ANEL, the other ruling party in coalition with Syriza, announced that they were campaigning for a "No" vote. The far-right Golden Dawn party, not being in the government, also called for a "No" vote.
KKE declared it was against both of the latest two versions of the cash-for-reform counter proposals being submitted to the negotiation table between Greece and its public creditors (the counter proposal of the Greek government, and the latest compromise counter proposal of the institutions), and said that it would try to change the question of the referendum, so that people can vote not only against the latest compromise counter-proposal of the Institutions but also against the latest counter-proposal of the Greek government.
Keynesian economists like James K. Galbraith and Thomas Piketty, along with Nobel prize in Economics recipients Paul Krugman and Joseph Stiglitz, individually expressed their support for the "No" vote on the referendum, arguing that the current austerity programme is a bad option from an economic point of view.
According to opinion polls, since the imposition of capital controls in Greece as a result of the ECB's decision not to enlarge its Emergency Liquidity Assistance programme in Greece, there was a trend from a clear No-vote majority to a head-to-head race, or even a slight advantage for the Yes-vote, to accept the proposed bailout terms (as of 3 July 2015).
Poll results listed in the table below are in reverse chronological order and use the date the survey's fieldwork was done, as opposed to the date of publication. If that date is unknown, the date of publication is given. The highest percentage figure in each polling survey is displayed in bold, and the background shaded in the leading option's colour. In the instance of a tie no figure is shaded.
|Date||Polling Firm/Source||Total||Considering only Yes/No vote|
|5 Jul 2015||Referendum||38.7||61.3||N/A||22.6||38.7||61.3||22.6|
|5 Jul||Metron Analysis||46.0||49.0||5.0||3.0||48.0||52.0||4.0|
|4 Jul||Metron Analysis||46.0||50.0||4.0||4.0||48.0||52.0||4.0|
|3 Jul||Metron Analysis||44.0||48.0||8.0||4.0||48.0||52.0||4.0|
|2–3 Jul||Metron Analysis||46.0||47.0||7.0||1.0||49.5||50.5||1.0|
|30 Jun–3 Jul||Ipsos||44.0||43.0||13.0||1.0||50.5||49.5||1.0|
|2 Jul||Metron Analysis||49.0||46.0||5.0||3.0||51.5||48.5||3.0|
|1–2 Jul||Metron Analysis||47.0||46.0||7.0||1.0||50.5||49.5||1.0|
|30 Jun–2 Jul||Public Issue||42.5||43.0||14.5||0.5||49.5||50.5||1.0|
|1 Jul||Metron Analysis||45.0||46.0||9.0||1.0||49.5||50.5||1.0|
|30 Jun–1 Jul||Metron Analysis||44.0||47.0||9.0||3.0||48.5||51.5||3.0|
|30 Jun–1 Jul||Alco||41.5||40.2||18.3||1.3||50.8||49.2||1.6|
|30 Jun||Metron Analysis||43.0||48.0||9.0||5.0||47.5||52.5||5.0|
|29–30 Jun||Metron Analysis||42.0||50.0||8.0||8.0||45.5||54.5||9.0|
|After bank shutdown||37.0||46.0||17.0||9.0||44.5||55.5||11.0|
|Before bank shutdown||30.0||57.0||13.0||27.0||34.5||65.5||31.0|
|29 Jun||Metron Analysis||41.0||51.0||8.0||10.0||44.5||55.5||11.0|
|28–29 Jun||Metron Analysis||37.0||53.0||10.0||16.0||41.0||59.0||18.0|
|28 Jun||Metron Analysis||33.0||55.0||12.0||20.0||37.5||62.5||25.0|
Note: This section only covers confirmed polls conducted since the announcement of the referendum. Polls not confirmed by their respective pollsters are not shown in the table.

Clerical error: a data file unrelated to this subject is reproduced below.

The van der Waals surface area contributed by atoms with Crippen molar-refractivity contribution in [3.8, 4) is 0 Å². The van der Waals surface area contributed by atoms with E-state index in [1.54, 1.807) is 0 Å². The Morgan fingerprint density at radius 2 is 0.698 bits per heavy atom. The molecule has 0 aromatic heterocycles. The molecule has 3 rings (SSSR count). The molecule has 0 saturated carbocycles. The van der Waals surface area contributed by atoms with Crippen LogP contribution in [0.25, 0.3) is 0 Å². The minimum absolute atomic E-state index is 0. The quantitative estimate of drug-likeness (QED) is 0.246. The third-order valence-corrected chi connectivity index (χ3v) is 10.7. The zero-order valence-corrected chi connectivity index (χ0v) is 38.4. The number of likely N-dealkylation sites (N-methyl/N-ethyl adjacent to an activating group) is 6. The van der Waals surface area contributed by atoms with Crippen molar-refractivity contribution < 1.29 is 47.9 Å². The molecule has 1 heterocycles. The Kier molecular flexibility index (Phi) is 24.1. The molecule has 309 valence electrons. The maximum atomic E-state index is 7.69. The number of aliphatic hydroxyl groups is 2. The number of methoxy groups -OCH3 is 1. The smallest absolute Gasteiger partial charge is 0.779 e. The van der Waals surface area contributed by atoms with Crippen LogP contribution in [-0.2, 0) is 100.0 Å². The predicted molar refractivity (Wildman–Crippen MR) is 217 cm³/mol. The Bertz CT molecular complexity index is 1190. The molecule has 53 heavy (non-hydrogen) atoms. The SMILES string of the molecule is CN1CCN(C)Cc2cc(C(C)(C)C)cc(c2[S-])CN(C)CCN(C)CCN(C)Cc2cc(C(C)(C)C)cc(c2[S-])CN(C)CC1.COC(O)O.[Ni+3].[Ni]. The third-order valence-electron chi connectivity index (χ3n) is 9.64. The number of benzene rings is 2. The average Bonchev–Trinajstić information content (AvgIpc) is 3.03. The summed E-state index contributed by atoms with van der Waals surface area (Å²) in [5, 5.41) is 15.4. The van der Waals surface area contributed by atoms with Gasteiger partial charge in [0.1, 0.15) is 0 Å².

Two opinion polls were conducted shortly before the announcement of the referendum on 27 June, and prior to the referendum question being made public. The first asked how people would vote if a debt-deal were put to a referendum, and the second whether people supported reaching an agreement with the creditor institutions or not. Both found support for a deal in principle.
The "NO" (ΟΧΙ in Greek) vote won in all the regions of Greece, as well as in all the Greek constituencies. The highest share of "NO" votes was in Crete, particularly in the constituencies of Heraklion and Chania. The highest share of "YES" (ΝΑΙ in Greek) votes was in the Peloponnese region – most notably in the Laconia constituency – although the number of "YES" votes were outnumbered by "NO" votes.
|Not Approved / NO||3,558,450||61.31|
|Approved / YES||2,245,537||38.69|
|Invalid or blank votes||357,153||5.80|
|Registered voters and turnout||9,858,508||62.50|
|Source: Ministry of Interior|
|Constituency||Region||NO (%)||YES (%)|
|Drama||Eastern Macedonia and Thrace||57.08||42.92|
|Evros||Eastern Macedonia and Thrace||54.64||45.36|
|Kavala||Eastern Macedonia and Thrace||58.67||41.33|
|Rhodope||Eastern Macedonia and Thrace||63.46||36.54|
|Thessaloniki A||Central Macedonia||60.92||39.08|
|Thessaloniki B||Central Macedonia||59.92||40.08|
|Xanthi||Eastern Macedonia and Thrace||67.89||32.11|
Three days following the no vote of the referendum, the Athens government "formally asked for a three-year bailout from the eurozone’s rescue fund [on 8 July 2015] and pledged to start implementing some economic-policy overhauls" beginning by mid-July 2015. European finance leaders scheduled a "crisis summit" on 12 July to consider the request. The Greek request includes a "drastic turnaround" for Prime Minister Tsipras regarding "pension cuts, tax increases and other austerity measures." The total amount of loans requested in the Greek proposal is 53.5 billion euros (US$59 billion). The Greek parliament approved the Prime Minister's request on Friday, 10 July, and the completed package was forwarded to the eurogroup in advance of Sunday's meeting. On Monday, 13 July, the Syriza-led government of Greece accepted a bailout package that contains larger pension cuts and tax increases than the one rejected by Greek voters in the referendum.
αν η νέα επώδυνη συμφωνία παραπεμφθεί σε δημοψήφισμα, εσείς τι θα ψηφίσετε